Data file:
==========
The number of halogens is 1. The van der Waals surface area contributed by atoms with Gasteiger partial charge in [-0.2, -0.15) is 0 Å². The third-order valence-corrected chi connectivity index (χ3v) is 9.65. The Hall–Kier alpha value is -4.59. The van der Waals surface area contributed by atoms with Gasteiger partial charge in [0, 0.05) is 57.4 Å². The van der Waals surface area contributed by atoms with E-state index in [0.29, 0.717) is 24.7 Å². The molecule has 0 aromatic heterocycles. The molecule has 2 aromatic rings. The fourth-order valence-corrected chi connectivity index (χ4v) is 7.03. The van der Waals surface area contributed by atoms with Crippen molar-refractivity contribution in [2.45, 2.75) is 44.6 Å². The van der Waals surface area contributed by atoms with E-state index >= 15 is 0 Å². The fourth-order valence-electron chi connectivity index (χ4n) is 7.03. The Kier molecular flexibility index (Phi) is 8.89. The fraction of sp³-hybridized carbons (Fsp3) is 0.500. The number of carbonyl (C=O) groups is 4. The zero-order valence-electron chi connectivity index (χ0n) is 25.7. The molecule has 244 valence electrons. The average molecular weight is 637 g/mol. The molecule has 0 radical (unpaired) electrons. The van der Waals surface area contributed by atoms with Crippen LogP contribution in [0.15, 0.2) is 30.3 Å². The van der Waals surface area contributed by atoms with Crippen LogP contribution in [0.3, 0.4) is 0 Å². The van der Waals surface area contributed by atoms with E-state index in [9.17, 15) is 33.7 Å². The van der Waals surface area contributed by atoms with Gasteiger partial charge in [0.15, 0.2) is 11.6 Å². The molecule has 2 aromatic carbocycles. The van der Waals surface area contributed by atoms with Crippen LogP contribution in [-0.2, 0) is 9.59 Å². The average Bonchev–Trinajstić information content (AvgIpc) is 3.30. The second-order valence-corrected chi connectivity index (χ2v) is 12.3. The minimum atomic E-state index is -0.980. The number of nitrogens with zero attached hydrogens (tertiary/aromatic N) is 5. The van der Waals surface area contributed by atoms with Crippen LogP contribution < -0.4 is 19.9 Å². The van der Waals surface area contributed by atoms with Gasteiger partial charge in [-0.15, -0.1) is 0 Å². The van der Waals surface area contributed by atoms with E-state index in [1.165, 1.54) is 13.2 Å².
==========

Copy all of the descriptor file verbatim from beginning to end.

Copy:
The number of halogens is 1. The van der Waals surface area contributed by atoms with Gasteiger partial charge in [-0.2, -0.15) is 0 Å². The third-order valence-corrected chi connectivity index (χ3v) is 9.65. The Hall–Kier alpha value is -4.59. The van der Waals surface area contributed by atoms with Gasteiger partial charge in [0, 0.05) is 57.4 Å². The van der Waals surface area contributed by atoms with E-state index in [0.29, 0.717) is 24.7 Å². The molecule has 0 aromatic heterocycles. The molecule has 2 aromatic rings. The fourth-order valence-corrected chi connectivity index (χ4v) is 7.03. The van der Waals surface area contributed by atoms with Crippen molar-refractivity contribution in [2.45, 2.75) is 44.6 Å². The van der Waals surface area contributed by atoms with E-state index >= 15 is 0 Å². The fourth-order valence-electron chi connectivity index (χ4n) is 7.03. The Kier molecular flexibility index (Phi) is 8.89. The fraction of sp³-hybridized carbons (Fsp3) is 0.500. The number of carbonyl (C=O) groups is 4. The zero-order valence-electron chi connectivity index (χ0n) is 25.7. The molecule has 244 valence electrons. The average molecular weight is 637 g/mol. The molecule has 0 radical (unpaired) electrons. The van der Waals surface area contributed by atoms with Crippen LogP contribution in [0.15, 0.2) is 30.3 Å². The van der Waals surface area contributed by atoms with Crippen LogP contribution in [0.3, 0.4) is 0 Å². The van der Waals surface area contributed by atoms with E-state index in [9.17, 15) is 33.7 Å². The van der Waals surface area contributed by atoms with Gasteiger partial charge in [0.15, 0.2) is 11.6 Å². The molecule has 2 aromatic carbocycles. The van der Waals surface area contributed by atoms with Crippen LogP contribution in [-0.2, 0) is 9.59 Å². The average Bonchev–Trinajstić information content (AvgIpc) is 3.30. The second-order valence-corrected chi connectivity index (χ2v) is 12.3. The minimum atomic E-state index is -0.980. The number of nitrogens with zero attached hydrogens (tertiary/aromatic N) is 5. The van der Waals surface area contributed by atoms with Crippen LogP contribution < -0.4 is 19.9 Å². The van der Waals surface area contributed by atoms with Gasteiger partial charge in [-0.15, -0.1) is 0 Å². The van der Waals surface area contributed by atoms with E-state index in [1.165, 1.54) is 13.2 Å².